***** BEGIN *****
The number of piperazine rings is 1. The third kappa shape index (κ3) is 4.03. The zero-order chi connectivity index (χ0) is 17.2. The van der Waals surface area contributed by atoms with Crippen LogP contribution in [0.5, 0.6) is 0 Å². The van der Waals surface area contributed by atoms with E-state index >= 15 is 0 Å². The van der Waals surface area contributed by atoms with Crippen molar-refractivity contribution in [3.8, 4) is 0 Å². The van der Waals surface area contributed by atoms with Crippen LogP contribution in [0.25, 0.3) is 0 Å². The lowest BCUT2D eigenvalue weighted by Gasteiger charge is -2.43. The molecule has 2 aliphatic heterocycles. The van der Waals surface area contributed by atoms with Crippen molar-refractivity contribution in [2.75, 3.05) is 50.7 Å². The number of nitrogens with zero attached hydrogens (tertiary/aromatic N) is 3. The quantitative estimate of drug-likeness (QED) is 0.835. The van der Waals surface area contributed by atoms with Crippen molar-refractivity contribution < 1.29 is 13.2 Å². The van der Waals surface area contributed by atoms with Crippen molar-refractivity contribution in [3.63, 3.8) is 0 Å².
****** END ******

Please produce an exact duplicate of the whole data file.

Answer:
The number of piperazine rings is 1. The third kappa shape index (κ3) is 4.03. The zero-order chi connectivity index (χ0) is 17.2. The van der Waals surface area contributed by atoms with Crippen LogP contribution in [0.5, 0.6) is 0 Å². The van der Waals surface area contributed by atoms with E-state index >= 15 is 0 Å². The van der Waals surface area contributed by atoms with Crippen molar-refractivity contribution in [3.8, 4) is 0 Å². The van der Waals surface area contributed by atoms with Crippen LogP contribution in [0.25, 0.3) is 0 Å². The lowest BCUT2D eigenvalue weighted by Gasteiger charge is -2.43. The molecule has 2 aliphatic heterocycles. The van der Waals surface area contributed by atoms with Crippen molar-refractivity contribution in [2.75, 3.05) is 50.7 Å². The number of nitrogens with zero attached hydrogens (tertiary/aromatic N) is 3. The quantitative estimate of drug-likeness (QED) is 0.835. The van der Waals surface area contributed by atoms with Crippen molar-refractivity contribution < 1.29 is 13.2 Å². The van der Waals surface area contributed by atoms with Crippen molar-refractivity contribution in [3.63, 3.8) is 0 Å².